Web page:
|8x10 study in values|
When a series of commissions and design projects came up toward the end of summer (including a Basset Hound portrait), I took a little sabbatical from landscape painting. I found that these projects left me mentally and creatively drained, and trying to cram in painting would have felt like a chore. Even though I missed painting, it was kind of cool because it gave me a little perspective on what I want to do for my next art challenge.
My primary painting guidance is coming from the Matt Smith mentorship program from Tucson Art Academy Online. It's a 1-year program that started in July, and includes feedback from Matt on our paintings in addition to educational lessons on the fundamentals of landscape painting. I know a year is a good amount of time to take advantage of the feedback opportunities, but I also know that a year can pass surprisingly quickly without goals being met. A few weeks ago I did a check-in with myself on my 2019 goals and general activities of the year so far and was excited to see both progress where I wasn't expecting it and common themes that I can use to build on moving forward.
The biggest theme I noticed was that I do well with assignments. When I have a specific thing to work on — whether it's a commission, freelance design project, or self-directed focused practice project — I stay pretty focused on it and complete the commitment. But when I keep it all loose and casual, like "I'll just try to paint a bunch this week", it gets pushed down the road and is replaced by other things. Usually by some assignment!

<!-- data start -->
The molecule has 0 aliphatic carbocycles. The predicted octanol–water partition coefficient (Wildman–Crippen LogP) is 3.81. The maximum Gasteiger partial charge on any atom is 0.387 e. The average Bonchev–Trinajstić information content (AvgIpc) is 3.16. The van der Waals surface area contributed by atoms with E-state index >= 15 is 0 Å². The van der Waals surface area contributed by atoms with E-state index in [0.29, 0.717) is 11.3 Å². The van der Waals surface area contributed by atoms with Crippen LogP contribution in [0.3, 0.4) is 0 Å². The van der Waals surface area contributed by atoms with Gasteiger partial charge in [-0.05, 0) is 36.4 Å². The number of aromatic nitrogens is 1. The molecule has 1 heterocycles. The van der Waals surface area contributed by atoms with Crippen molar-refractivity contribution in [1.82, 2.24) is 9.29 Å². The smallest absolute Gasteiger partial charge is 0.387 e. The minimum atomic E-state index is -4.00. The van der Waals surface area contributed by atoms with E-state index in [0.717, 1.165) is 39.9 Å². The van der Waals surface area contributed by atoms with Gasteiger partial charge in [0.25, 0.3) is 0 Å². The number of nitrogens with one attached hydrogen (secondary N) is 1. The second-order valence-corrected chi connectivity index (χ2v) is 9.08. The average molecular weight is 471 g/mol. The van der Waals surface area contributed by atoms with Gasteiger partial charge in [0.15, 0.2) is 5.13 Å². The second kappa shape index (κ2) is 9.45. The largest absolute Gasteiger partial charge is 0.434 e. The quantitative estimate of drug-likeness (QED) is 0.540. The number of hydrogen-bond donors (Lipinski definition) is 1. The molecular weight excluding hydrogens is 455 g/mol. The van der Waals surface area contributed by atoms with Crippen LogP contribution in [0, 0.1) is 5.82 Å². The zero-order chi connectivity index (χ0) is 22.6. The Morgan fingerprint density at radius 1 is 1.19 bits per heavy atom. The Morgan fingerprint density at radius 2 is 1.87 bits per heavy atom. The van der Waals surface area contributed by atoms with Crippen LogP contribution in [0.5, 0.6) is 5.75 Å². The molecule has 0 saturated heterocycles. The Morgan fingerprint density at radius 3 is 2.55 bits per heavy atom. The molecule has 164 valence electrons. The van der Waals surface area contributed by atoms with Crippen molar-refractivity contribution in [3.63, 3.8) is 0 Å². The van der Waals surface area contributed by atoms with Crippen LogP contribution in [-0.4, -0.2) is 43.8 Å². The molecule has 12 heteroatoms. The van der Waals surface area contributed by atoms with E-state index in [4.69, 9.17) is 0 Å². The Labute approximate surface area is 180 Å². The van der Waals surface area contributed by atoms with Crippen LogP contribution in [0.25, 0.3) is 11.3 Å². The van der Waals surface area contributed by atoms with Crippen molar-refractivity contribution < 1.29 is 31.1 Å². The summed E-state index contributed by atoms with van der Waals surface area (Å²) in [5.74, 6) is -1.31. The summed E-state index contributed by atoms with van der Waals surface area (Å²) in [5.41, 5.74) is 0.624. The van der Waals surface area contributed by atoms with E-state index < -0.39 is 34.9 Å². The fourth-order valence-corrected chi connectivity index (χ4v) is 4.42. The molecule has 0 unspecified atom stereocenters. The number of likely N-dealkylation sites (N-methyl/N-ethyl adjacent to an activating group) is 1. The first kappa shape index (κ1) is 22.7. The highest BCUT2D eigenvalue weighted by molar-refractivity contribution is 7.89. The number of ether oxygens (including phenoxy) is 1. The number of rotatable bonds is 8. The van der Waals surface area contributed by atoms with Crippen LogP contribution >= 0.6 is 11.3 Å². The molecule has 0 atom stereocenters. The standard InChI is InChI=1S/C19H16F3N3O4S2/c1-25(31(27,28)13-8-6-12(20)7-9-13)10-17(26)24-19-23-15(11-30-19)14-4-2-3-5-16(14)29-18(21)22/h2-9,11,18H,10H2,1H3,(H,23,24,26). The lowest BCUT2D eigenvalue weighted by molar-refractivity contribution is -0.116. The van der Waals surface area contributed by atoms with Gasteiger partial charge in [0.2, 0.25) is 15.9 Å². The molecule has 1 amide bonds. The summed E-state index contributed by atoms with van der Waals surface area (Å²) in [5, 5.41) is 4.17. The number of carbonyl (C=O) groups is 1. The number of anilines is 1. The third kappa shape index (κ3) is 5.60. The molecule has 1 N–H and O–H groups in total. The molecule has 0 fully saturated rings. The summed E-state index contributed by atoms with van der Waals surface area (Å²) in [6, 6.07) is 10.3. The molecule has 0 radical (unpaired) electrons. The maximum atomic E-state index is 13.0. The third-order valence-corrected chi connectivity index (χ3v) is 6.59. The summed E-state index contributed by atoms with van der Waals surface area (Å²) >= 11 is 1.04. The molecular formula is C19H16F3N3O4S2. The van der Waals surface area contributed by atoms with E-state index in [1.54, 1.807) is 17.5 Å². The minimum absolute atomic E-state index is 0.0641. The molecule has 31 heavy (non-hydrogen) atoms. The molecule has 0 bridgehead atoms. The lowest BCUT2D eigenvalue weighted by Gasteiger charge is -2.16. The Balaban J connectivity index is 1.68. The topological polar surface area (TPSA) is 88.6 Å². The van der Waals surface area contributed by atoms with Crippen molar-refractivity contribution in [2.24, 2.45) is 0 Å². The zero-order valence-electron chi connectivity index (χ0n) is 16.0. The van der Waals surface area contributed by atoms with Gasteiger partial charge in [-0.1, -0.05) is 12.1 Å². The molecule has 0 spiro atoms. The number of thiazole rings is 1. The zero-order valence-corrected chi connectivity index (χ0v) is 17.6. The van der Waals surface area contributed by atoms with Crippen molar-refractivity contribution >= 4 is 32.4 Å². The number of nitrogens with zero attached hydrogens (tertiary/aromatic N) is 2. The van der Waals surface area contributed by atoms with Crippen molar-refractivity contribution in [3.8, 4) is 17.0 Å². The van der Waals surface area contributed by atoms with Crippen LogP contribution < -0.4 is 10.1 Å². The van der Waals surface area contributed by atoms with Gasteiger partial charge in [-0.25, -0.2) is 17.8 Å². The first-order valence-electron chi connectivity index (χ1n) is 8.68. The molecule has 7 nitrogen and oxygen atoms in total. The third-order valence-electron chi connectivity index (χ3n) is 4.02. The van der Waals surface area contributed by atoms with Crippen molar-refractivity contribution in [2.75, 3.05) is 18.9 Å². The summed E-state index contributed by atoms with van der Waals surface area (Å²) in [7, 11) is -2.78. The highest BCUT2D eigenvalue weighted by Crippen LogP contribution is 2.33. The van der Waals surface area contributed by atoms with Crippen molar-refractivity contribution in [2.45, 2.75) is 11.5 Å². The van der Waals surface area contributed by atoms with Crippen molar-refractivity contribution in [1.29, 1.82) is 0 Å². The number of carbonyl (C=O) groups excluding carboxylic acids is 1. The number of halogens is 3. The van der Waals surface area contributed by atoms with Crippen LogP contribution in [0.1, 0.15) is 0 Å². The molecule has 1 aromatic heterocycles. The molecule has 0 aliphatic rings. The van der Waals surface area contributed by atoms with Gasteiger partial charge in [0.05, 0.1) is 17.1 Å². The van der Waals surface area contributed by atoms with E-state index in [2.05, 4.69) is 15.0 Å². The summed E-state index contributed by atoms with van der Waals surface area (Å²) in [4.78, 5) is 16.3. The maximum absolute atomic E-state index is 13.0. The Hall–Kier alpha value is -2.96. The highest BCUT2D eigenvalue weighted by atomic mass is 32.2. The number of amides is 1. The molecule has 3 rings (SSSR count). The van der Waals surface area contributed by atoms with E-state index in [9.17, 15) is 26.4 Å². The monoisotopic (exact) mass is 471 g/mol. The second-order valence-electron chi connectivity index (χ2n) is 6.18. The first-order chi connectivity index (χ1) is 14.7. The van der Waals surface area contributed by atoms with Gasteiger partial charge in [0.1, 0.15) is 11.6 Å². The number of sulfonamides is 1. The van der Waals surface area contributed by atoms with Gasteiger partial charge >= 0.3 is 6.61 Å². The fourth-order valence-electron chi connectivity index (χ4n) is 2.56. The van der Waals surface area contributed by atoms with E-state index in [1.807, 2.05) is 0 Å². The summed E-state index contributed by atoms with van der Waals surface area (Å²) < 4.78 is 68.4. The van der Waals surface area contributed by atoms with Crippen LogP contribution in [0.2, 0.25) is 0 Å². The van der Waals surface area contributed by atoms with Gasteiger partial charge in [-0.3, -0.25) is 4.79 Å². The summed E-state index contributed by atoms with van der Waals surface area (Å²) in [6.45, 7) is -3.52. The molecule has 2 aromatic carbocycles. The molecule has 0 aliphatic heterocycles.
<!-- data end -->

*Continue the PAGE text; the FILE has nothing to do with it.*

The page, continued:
So I decided to try something I'm calling "3-A-Week", where I make three paintings each week during the month of October. I'm combining some previous focused practice projects and the mentorship program into a workflow to give myself structure.
- Step one: Explore the dark/light harmony of the subject with a series of five notans, with a timer set for three minutes each.
- Step two: Choose a composition and locate 4-6 major shapes, assigning a value to each mass.
- Step three: Determine which of the four fundamentals (drawing, value, design, and color) I want to focus on with my subject.
- Step four: Create an 8x10 or 9x12 painting using my plan.
Back when I did the 30 days of value thumbnails project, I discovered that I like doing the planning one day and the actual painting on another day. Having a bit of a break from it helps me approach the painting stage with more energy and a fresher perspective.
I think this challenge will help me get back the momentum I had for awhile there. I felt a little rusty with this first painting of the challenge because it's been awhile since I stood at my easel. There are several things that would improve it, and I debated whether to take the time to make these adjustments. I'd rather keep moving forward though, noting what needs help so I can keep an eye on that for the next one.